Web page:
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Mol Cell Biol. 1991 Oct;11(10):4895-902.

Induction of tyrosine phosphorylation by the erythropoietin receptor correlates with mitogenesis.

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Department of Biochemistry, St. Jude Children's Research Hospital, Memphis, Tennessee 38105.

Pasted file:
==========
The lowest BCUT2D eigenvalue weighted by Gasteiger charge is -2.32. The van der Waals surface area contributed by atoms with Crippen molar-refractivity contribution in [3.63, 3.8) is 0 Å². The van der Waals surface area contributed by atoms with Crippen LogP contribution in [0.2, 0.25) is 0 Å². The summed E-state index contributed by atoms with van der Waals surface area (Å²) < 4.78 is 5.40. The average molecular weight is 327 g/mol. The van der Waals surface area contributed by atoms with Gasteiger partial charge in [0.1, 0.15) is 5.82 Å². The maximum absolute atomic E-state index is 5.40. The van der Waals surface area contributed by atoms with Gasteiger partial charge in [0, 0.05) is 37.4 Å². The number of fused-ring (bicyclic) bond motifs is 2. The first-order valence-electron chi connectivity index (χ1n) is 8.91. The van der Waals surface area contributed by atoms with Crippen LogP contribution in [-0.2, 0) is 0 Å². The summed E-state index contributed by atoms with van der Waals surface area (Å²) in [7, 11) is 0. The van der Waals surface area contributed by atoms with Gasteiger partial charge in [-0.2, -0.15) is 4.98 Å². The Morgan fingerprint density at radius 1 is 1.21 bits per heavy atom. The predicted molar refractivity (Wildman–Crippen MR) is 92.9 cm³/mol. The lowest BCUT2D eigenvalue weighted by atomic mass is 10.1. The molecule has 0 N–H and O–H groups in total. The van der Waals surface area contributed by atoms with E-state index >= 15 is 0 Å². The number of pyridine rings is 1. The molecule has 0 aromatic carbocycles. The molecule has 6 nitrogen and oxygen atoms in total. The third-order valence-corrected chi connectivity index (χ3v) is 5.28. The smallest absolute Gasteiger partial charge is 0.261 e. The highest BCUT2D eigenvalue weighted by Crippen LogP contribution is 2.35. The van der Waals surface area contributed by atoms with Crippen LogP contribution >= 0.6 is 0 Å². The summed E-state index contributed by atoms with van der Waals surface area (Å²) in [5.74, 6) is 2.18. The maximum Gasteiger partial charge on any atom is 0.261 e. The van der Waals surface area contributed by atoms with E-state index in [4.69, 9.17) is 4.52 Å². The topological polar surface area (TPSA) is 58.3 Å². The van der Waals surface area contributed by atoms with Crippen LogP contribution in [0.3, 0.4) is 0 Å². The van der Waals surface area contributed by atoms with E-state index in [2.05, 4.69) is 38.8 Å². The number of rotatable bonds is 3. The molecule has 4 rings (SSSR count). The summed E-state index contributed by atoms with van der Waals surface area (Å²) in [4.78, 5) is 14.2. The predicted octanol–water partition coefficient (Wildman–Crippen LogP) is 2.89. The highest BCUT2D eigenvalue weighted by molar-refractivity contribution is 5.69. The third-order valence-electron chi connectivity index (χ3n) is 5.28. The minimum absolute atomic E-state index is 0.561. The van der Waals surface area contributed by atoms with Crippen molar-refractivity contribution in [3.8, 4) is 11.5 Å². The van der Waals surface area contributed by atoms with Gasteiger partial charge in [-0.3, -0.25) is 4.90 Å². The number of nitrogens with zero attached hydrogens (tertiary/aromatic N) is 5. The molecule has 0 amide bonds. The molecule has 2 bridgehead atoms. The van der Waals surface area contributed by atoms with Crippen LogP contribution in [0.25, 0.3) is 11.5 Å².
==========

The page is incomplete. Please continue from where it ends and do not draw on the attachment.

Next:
A role for tyrosine phosphorylation in the signal-transducing mechanisms of several hematopoietic growth factors has been hypothesized. To extend these observations, we have examined the effects of erythropoietin (Epo) on tyrosine phosphorylation in an Epo-responsive cell that was obtained by transfecting the murine erythropoietin receptor (EpoR) into an interleukin-3 (IL-3)-dependent cell line. By two-dimensional analysis of phosphotyrosine-containing proteins isolated with a monoclonal antibody (1G2) against phosphotyrosine, Epo and IL-3 were found to rapidly induce tyrosine phosphorylation of comparable substrates of 92, 70, and 56 kDa. In addition, Epo uniquely induced phosphorylation of a 72-kDa substrate while IL-3 uniquely induced phosphorylation of a 140-kDa substrate. Immunoprecipitation and mixing experiments indicated that the 72-kDa substrate may represent a small fraction of the EpoR. To explore the significance of tyrosine phosphorylation, we generated two mutants of the EpoR that lacked 108 or 146 amino acids at their carboxyl termini. In addition we constructed an internally deleted mutant that lacked 20 amino acids in a region of sequence homology with the IL-2 receptor beta chain. Although all mutants were expressed at comparable levels and had comparable binding affinities for Epo, only the mutant lacking 108 amino acids at the carboxyl terminus retained significant mitogenic activity or the ability to induce tyrosine phosphorylation.

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